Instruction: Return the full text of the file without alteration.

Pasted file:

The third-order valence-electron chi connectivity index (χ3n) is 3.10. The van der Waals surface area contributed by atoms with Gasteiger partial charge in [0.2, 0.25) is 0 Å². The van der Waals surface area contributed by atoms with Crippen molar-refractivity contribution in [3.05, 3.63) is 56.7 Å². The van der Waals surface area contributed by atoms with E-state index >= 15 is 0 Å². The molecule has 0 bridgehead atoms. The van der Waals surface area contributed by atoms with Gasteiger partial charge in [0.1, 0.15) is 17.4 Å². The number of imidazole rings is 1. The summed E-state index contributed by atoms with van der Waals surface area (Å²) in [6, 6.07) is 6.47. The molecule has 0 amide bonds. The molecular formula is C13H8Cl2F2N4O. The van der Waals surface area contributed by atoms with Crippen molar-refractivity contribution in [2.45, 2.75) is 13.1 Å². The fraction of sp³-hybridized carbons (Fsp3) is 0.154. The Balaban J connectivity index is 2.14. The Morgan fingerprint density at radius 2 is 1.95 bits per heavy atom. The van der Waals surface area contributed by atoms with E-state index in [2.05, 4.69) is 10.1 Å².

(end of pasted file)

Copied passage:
The third-order valence-electron chi connectivity index (χ3n) is 3.10. The van der Waals surface area contributed by atoms with Gasteiger partial charge in [0.2, 0.25) is 0 Å². The van der Waals surface area contributed by atoms with Crippen molar-refractivity contribution in [3.05, 3.63) is 56.7 Å². The van der Waals surface area contributed by atoms with E-state index >= 15 is 0 Å². The molecule has 0 bridgehead atoms. The van der Waals surface area contributed by atoms with Gasteiger partial charge in [0.1, 0.15) is 17.4 Å². The number of imidazole rings is 1. The summed E-state index contributed by atoms with van der Waals surface area (Å²) in [6, 6.07) is 6.47. The molecule has 0 amide bonds. The molecular formula is C13H8Cl2F2N4O. The van der Waals surface area contributed by atoms with Crippen molar-refractivity contribution in [2.45, 2.75) is 13.1 Å². The fraction of sp³-hybridized carbons (Fsp3) is 0.154. The Balaban J connectivity index is 2.14. The Morgan fingerprint density at radius 2 is 1.95 bits per heavy atom. The van der Waals surface area contributed by atoms with E-state index in [2.05, 4.69) is 10.1 Å².